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Scholarly Article

Rocco A. Astore

Understanding Leibniz: In Favor of Jaspers’ Interpretation of Leibnizian Metaphysics over Russell’s Appraisal


Leibniz, Russell, Jaspers, Metaphysics


Amongst modern readings of Leibniz’s Principles of Nature and Grace, Based on Reason, there exists two which can serve as fuel for insightful debate. According to one of these commentators, Bertrand Russell, the conclusions found in Leibniz’s Principles depend on analytic maxims, such as the principle of sufficient reason, as well as the law of contradiction. To Russell, the certitude of Leibniz’s methodological axioms was questionable, and by casting light on their logical shortcomings, he believed he severely damaged the so-called truths stated in the Principles. However, even if Leibniz’s reasoning was not infallible, and Russell correct, could another interpretation of the Principles, assists in showing alternative values discoverable in this central Leibnizian text? First, this essay will briefly summarize Leibniz’s Principles of Nature and Grace, Based on Reason, while engaging the reader to focus on some central issues which paved the way for Russell’s critical treatment of Leibnizian metaphysics in A History of Western Philosophy. Lastly, this article will close with support for another account of the Principles, by Jaspers, instead of Russell’s, for Jaspers’ treatment of the Principles is fairer to the spirit of the Leibnizian project than Russell’s critique of it.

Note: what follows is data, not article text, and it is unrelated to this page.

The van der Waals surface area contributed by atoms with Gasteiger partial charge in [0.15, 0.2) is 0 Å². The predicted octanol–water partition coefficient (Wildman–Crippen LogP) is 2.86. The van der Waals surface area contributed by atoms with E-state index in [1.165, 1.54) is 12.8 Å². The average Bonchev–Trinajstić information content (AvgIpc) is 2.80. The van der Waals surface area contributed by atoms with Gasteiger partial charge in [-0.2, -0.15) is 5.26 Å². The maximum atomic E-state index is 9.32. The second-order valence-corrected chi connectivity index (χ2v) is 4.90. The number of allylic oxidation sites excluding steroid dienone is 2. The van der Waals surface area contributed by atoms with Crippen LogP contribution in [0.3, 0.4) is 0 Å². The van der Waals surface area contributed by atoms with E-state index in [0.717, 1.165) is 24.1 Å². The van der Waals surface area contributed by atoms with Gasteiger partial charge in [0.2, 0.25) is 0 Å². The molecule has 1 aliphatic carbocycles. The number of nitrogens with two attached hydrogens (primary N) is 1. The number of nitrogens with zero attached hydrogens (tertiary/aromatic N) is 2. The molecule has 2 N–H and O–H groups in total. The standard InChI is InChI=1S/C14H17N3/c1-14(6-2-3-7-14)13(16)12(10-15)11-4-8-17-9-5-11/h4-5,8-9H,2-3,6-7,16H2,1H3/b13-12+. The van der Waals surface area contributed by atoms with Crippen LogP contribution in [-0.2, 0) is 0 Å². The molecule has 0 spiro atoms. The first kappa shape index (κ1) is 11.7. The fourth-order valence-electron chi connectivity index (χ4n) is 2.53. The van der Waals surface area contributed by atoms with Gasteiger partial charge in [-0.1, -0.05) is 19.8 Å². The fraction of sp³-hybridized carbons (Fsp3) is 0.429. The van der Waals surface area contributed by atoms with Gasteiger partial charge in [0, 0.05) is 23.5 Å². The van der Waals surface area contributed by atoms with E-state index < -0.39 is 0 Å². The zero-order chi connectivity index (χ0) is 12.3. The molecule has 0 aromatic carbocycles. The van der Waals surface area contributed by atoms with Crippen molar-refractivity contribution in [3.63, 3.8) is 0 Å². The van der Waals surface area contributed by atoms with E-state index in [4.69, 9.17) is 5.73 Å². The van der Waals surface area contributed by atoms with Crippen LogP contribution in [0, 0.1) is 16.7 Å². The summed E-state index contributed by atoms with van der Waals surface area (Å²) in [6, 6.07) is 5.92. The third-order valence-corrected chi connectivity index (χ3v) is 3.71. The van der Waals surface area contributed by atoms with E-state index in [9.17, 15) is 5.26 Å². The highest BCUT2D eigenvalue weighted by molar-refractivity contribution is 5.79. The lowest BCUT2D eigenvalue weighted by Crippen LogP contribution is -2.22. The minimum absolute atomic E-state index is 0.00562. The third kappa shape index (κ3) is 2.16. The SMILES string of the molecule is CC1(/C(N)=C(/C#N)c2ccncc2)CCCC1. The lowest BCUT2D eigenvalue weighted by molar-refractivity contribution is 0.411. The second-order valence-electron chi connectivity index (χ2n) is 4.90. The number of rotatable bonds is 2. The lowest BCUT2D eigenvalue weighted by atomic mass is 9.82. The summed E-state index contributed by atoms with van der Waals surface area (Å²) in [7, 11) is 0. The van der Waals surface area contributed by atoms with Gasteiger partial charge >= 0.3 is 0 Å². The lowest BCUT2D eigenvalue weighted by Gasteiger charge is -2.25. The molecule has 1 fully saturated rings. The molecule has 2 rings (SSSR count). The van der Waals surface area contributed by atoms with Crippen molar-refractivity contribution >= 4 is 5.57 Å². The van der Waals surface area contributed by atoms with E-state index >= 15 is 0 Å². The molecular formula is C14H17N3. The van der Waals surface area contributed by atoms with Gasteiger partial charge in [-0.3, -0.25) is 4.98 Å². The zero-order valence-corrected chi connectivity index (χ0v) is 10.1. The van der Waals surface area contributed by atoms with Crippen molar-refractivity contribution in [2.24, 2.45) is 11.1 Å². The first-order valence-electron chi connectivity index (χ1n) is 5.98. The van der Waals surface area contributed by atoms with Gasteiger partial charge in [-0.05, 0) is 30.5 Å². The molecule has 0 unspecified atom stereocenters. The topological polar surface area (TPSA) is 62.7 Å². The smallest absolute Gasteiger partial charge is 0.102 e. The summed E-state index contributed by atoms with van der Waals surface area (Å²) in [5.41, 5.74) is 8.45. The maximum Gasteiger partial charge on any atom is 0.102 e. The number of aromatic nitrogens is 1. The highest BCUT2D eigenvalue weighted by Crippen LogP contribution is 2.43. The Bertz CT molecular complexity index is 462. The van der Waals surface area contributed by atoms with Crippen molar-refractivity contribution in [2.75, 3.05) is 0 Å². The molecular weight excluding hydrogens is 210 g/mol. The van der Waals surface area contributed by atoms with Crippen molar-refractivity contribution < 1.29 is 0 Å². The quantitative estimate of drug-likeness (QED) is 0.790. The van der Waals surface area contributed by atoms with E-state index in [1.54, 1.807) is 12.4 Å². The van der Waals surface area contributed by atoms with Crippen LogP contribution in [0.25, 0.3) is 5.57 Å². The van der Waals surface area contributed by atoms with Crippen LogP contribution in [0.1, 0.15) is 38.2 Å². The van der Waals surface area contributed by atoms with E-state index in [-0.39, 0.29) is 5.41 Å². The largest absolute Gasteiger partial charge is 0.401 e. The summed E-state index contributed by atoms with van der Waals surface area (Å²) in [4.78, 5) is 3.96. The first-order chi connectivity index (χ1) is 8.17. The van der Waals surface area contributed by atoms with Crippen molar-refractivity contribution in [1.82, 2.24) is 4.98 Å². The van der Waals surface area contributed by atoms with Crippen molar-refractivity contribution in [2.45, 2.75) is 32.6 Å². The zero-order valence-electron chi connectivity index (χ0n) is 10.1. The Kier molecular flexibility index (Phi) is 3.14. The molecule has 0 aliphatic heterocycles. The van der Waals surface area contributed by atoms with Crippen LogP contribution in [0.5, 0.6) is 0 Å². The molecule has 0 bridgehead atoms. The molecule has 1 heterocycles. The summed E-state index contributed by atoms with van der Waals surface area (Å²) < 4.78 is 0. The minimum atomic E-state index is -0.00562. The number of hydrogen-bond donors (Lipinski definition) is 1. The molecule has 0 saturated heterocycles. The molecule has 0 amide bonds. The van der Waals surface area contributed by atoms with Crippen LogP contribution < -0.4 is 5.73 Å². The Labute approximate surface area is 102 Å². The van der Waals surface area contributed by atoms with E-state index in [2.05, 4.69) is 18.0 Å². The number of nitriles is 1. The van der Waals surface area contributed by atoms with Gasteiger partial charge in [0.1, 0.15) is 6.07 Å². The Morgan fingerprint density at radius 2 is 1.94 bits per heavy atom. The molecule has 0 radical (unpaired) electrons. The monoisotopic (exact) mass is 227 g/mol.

About the Author

Rocco A. Astore is an Adjunct Lecturer of Philosophy at CUNY: Borough of Manhattan

Community College, New School for Social Research. He may be contacted at

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